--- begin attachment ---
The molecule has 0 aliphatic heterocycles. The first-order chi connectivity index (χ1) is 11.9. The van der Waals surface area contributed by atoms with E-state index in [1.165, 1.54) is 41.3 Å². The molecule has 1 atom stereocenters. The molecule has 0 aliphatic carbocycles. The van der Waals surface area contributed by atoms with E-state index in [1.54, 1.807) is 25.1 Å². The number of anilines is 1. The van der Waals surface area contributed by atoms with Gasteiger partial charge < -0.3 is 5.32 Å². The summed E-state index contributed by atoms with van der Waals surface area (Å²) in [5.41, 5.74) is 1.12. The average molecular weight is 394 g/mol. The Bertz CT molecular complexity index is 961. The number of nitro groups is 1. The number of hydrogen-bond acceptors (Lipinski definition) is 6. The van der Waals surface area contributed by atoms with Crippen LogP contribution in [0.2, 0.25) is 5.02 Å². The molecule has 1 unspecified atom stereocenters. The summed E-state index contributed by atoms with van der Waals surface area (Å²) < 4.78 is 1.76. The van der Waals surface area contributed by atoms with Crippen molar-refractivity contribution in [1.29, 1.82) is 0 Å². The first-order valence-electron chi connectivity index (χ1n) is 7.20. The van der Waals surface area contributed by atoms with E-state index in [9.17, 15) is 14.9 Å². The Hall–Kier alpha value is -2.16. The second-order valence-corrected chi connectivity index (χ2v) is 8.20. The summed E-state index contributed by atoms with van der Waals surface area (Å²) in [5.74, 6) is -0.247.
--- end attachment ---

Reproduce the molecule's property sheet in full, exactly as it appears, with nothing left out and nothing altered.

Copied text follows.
The molecule has 0 aliphatic heterocycles. The first-order chi connectivity index (χ1) is 11.9. The van der Waals surface area contributed by atoms with E-state index in [1.165, 1.54) is 41.3 Å². The molecule has 1 atom stereocenters. The molecule has 0 aliphatic carbocycles. The van der Waals surface area contributed by atoms with E-state index in [1.54, 1.807) is 25.1 Å². The number of anilines is 1. The van der Waals surface area contributed by atoms with Gasteiger partial charge < -0.3 is 5.32 Å². The summed E-state index contributed by atoms with van der Waals surface area (Å²) in [5.41, 5.74) is 1.12. The average molecular weight is 394 g/mol. The Bertz CT molecular complexity index is 961. The number of nitro groups is 1. The number of hydrogen-bond acceptors (Lipinski definition) is 6. The van der Waals surface area contributed by atoms with Crippen LogP contribution in [0.2, 0.25) is 5.02 Å². The molecule has 1 unspecified atom stereocenters. The summed E-state index contributed by atoms with van der Waals surface area (Å²) < 4.78 is 1.76. The van der Waals surface area contributed by atoms with Crippen molar-refractivity contribution in [1.29, 1.82) is 0 Å². The first-order valence-electron chi connectivity index (χ1n) is 7.20. The van der Waals surface area contributed by atoms with E-state index in [9.17, 15) is 14.9 Å². The Hall–Kier alpha value is -2.16. The second-order valence-corrected chi connectivity index (χ2v) is 8.20. The summed E-state index contributed by atoms with van der Waals surface area (Å²) in [5.74, 6) is -0.247.